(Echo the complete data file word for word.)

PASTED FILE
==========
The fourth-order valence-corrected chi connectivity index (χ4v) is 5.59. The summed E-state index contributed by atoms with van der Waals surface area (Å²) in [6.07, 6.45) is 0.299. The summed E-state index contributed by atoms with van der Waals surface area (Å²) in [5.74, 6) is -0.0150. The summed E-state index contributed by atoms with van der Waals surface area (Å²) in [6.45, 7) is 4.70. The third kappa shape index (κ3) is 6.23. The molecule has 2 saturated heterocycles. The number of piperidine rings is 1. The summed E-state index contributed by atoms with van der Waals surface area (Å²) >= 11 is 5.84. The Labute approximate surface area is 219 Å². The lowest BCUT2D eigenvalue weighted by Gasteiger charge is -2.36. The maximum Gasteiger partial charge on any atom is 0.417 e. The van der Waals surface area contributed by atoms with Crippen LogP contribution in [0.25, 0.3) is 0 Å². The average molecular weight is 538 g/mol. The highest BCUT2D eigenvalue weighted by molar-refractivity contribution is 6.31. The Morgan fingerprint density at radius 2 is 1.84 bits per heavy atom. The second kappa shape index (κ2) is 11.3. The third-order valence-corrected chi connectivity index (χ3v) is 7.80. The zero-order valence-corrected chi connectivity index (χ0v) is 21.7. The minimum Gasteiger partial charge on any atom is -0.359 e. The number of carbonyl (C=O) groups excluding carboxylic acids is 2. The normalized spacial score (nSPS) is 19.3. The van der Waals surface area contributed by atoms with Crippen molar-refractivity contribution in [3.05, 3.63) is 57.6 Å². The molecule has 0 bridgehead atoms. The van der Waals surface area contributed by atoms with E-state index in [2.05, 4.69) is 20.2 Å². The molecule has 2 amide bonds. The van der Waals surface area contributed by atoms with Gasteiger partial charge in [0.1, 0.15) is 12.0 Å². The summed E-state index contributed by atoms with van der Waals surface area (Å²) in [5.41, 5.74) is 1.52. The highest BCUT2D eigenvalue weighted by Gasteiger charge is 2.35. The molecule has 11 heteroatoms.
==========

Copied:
The fourth-order valence-corrected chi connectivity index (χ4v) is 5.59. The summed E-state index contributed by atoms with van der Waals surface area (Å²) in [6.07, 6.45) is 0.299. The summed E-state index contributed by atoms with van der Waals surface area (Å²) in [5.74, 6) is -0.0150. The summed E-state index contributed by atoms with van der Waals surface area (Å²) in [6.45, 7) is 4.70. The third kappa shape index (κ3) is 6.23. The molecule has 2 saturated heterocycles. The number of piperidine rings is 1. The summed E-state index contributed by atoms with van der Waals surface area (Å²) >= 11 is 5.84. The Labute approximate surface area is 219 Å². The lowest BCUT2D eigenvalue weighted by Gasteiger charge is -2.36. The maximum Gasteiger partial charge on any atom is 0.417 e. The van der Waals surface area contributed by atoms with Crippen LogP contribution in [0.25, 0.3) is 0 Å². The average molecular weight is 538 g/mol. The highest BCUT2D eigenvalue weighted by molar-refractivity contribution is 6.31. The Morgan fingerprint density at radius 2 is 1.84 bits per heavy atom. The second kappa shape index (κ2) is 11.3. The third-order valence-corrected chi connectivity index (χ3v) is 7.80. The zero-order valence-corrected chi connectivity index (χ0v) is 21.7. The minimum Gasteiger partial charge on any atom is -0.359 e. The number of carbonyl (C=O) groups excluding carboxylic acids is 2. The normalized spacial score (nSPS) is 19.3. The van der Waals surface area contributed by atoms with Crippen molar-refractivity contribution in [3.05, 3.63) is 57.6 Å². The molecule has 0 bridgehead atoms. The van der Waals surface area contributed by atoms with E-state index in [2.05, 4.69) is 20.2 Å². The molecule has 2 amide bonds. The van der Waals surface area contributed by atoms with Gasteiger partial charge in [0.1, 0.15) is 12.0 Å². The summed E-state index contributed by atoms with van der Waals surface area (Å²) in [5.41, 5.74) is 1.52. The highest BCUT2D eigenvalue weighted by Gasteiger charge is 2.35. The molecule has 11 heteroatoms.